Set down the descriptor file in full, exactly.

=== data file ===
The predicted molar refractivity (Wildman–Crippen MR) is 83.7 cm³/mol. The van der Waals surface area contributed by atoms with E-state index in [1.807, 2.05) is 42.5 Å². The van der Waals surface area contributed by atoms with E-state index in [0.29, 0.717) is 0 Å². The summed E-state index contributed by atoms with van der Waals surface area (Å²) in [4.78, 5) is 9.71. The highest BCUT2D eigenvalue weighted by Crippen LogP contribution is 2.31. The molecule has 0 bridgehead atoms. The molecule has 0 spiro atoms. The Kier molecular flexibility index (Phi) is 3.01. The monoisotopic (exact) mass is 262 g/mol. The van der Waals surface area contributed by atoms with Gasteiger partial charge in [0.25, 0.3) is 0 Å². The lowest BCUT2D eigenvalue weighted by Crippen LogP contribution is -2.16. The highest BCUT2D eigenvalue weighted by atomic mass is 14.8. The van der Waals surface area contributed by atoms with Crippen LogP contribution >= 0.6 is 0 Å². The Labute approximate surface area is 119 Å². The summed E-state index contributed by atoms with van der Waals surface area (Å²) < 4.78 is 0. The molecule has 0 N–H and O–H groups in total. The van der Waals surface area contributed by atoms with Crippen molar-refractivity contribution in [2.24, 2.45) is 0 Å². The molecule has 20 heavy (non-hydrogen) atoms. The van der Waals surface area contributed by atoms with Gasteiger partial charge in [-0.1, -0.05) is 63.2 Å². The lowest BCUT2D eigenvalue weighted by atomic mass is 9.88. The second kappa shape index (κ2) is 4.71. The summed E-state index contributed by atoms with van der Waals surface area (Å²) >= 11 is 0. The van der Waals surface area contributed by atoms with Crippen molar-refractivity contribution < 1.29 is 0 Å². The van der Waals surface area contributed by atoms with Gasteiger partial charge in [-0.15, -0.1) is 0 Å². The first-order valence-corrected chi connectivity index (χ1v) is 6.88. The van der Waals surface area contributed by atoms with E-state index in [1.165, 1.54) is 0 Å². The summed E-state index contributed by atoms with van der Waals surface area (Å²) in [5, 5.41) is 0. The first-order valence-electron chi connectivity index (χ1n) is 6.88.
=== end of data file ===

The predicted molar refractivity (Wildman–Crippen MR) is 83.7 cm³/mol. The van der Waals surface area contributed by atoms with E-state index in [1.807, 2.05) is 42.5 Å². The van der Waals surface area contributed by atoms with E-state index in [0.29, 0.717) is 0 Å². The summed E-state index contributed by atoms with van der Waals surface area (Å²) in [4.78, 5) is 9.71. The highest BCUT2D eigenvalue weighted by Crippen LogP contribution is 2.31. The molecule has 0 bridgehead atoms. The molecule has 0 spiro atoms. The Kier molecular flexibility index (Phi) is 3.01. The monoisotopic (exact) mass is 262 g/mol. The van der Waals surface area contributed by atoms with Gasteiger partial charge in [0.25, 0.3) is 0 Å². The lowest BCUT2D eigenvalue weighted by Crippen LogP contribution is -2.16. The highest BCUT2D eigenvalue weighted by atomic mass is 14.8. The van der Waals surface area contributed by atoms with Crippen LogP contribution >= 0.6 is 0 Å². The Labute approximate surface area is 119 Å². The summed E-state index contributed by atoms with van der Waals surface area (Å²) < 4.78 is 0. The molecule has 0 N–H and O–H groups in total. The van der Waals surface area contributed by atoms with Crippen molar-refractivity contribution in [2.24, 2.45) is 0 Å². The molecule has 20 heavy (non-hydrogen) atoms. The van der Waals surface area contributed by atoms with Gasteiger partial charge in [-0.1, -0.05) is 63.2 Å². The lowest BCUT2D eigenvalue weighted by atomic mass is 9.88. The second kappa shape index (κ2) is 4.71. The summed E-state index contributed by atoms with van der Waals surface area (Å²) >= 11 is 0. The van der Waals surface area contributed by atoms with Crippen molar-refractivity contribution < 1.29 is 0 Å². The van der Waals surface area contributed by atoms with Gasteiger partial charge in [-0.15, -0.1) is 0 Å². The first-order valence-corrected chi connectivity index (χ1v) is 6.88. The van der Waals surface area contributed by atoms with E-state index in [1.165, 1.54) is 0 Å². The summed E-state index contributed by atoms with van der Waals surface area (Å²) in [5, 5.41) is 0. The first-order valence-electron chi connectivity index (χ1n) is 6.88.